Frederika Kaestle's Commentary on "Ethical Considerations: When Epistemological Systems Collide"

This case presents multiple points for discussion of ethical behavior in the context of a situation with multiple stakeholders in the outcome, and even pursuit, of scientific research.  Although the case is presented from Darby’s viewpoint, there are several additional actors either evident or implied in the discussion of the case, all of whom had opportunities to make ethically relevant choices.

First, it is important to point out that, traditionally, IRBs at universities consider archaeological research and research on prehistoric remains to be exempt from review, unless the research also involves data from living peoples.  Thus, the “IRB approval” that Darby obtained would only have been in the form of an exemption, rather than an actual review of his research proposal.  The IRB assumption that living peoples have no stake in research performed on prehistoric peoples is clearly problematic. This provides an opportunity to discuss the responsibility of the university to ensure ethical treatment not only of research “subjects,” but also of other stakeholders in research performed by its faculty and students.  The public good is protected in some ways in the university environment through committees to examine use of hazardous materials, and the welfare of animal subjects is also protected by committee review.  However, is it possible for an internal review committee at a university to truly understand the viewpoints of all the relevant stakeholders?  How might one rank opposing viewpoints?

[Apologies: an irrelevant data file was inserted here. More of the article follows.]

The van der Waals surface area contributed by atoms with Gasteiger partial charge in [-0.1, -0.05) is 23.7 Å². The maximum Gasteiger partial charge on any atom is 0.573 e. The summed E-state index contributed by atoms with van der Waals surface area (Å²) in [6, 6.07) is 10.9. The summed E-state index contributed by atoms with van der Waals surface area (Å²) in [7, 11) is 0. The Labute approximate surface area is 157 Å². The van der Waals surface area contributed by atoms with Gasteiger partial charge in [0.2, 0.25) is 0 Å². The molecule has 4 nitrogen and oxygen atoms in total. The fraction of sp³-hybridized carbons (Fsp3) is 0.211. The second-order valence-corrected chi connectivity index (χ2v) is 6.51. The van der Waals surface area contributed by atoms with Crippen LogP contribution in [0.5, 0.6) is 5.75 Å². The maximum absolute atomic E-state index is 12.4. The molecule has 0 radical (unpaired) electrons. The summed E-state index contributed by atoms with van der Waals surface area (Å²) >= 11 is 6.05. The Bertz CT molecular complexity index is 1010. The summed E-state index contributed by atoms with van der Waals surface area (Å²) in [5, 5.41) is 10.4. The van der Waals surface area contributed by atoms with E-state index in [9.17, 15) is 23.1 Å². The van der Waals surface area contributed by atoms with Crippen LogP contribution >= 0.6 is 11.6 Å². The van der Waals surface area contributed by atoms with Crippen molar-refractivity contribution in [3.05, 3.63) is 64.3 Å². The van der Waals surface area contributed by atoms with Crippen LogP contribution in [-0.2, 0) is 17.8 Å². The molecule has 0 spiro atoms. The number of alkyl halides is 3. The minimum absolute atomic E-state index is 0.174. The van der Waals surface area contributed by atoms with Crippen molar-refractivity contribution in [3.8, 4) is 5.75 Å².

Second, an important distinction should be made between what is “legal” and what is “ethical.”  First, there are several legal aspects to this case that are not made clear.  Importantly, legislation other than the 1906 Antiquities Act apply to the human remains that Darby wishes to study. Most importantly, the Native American Graves Protection and Repatriation Act (NAGPRA, see The Case of the Over Eager Collaborator for more detail) clearly applies to Native American remains recovered from federal land, such as the Detsi National Forest.  This act requires that these remains be assessed for affiliation with a living person or federally recognized tribe.  In this case, it is unclear whether these remains would be considered affiliated with the tribal groups living at the reservation to which the Pisha were removed in the 19th century.  This type of cultural affiliation would depend not only on the oral history of the federally recognized group, but also on the scientific and historical record (such as examples of cultural continuity in the region since the time period from which the remains were recovered). If the remains were considered culturally affiliated with the federally recognized tribe, it would be their decision alone as to the type of research, if any, Darby could perform.  However, the fact that Darby received consent from the Detsi National Forest for his research suggests that these remains are considered culturally unaffiliated to any federally recognized tribe. This situation brings up an issue that is common in the social sciences — the inadequacies of the law for dealing with socially defined groups.  NAGPRA requires federal recognition for consideration as a stakeholder in the treatment of ancestral remains and artifacts.  However, many tribes are recognized by the state but not the federal government, or are officially unrecognized. In addition, a large portion of the US population with Native American ancestry is not affiliated with any tribal group (recognized or not).  Is there any way this legislation might be changed to accommodate these other kinds of stakeholders?  If, indeed, the Pisha group that has returned to its traditional homeland were recognized under NAGPRA in some way, that would allow them a voice in the decision making process. However, if they disagreed with the federally recognized tribe regarding the treatment of the remains, it is not clear what the outcome should be. Are they more Pisha than the federally recognized tribe in some way?  Are there other important stakeholders who are unconsidered in this case (e.g. other Native American or non-Native American groups who might benefit from Darby’s research, the general US public interested in the history and prehistory of the country)? If the remains are not culturally affiliated with a particular tribe, might it be the case that any Native American tribe would be a more appropriate group to decide the fate of the remains than a non-Native American committee or individual might be?  Why might this be?  All of these questions have relevance to the policy and law makers in our country — could they have done a better job enacting legislation that made their intentions clearer, or better protected stakeholders?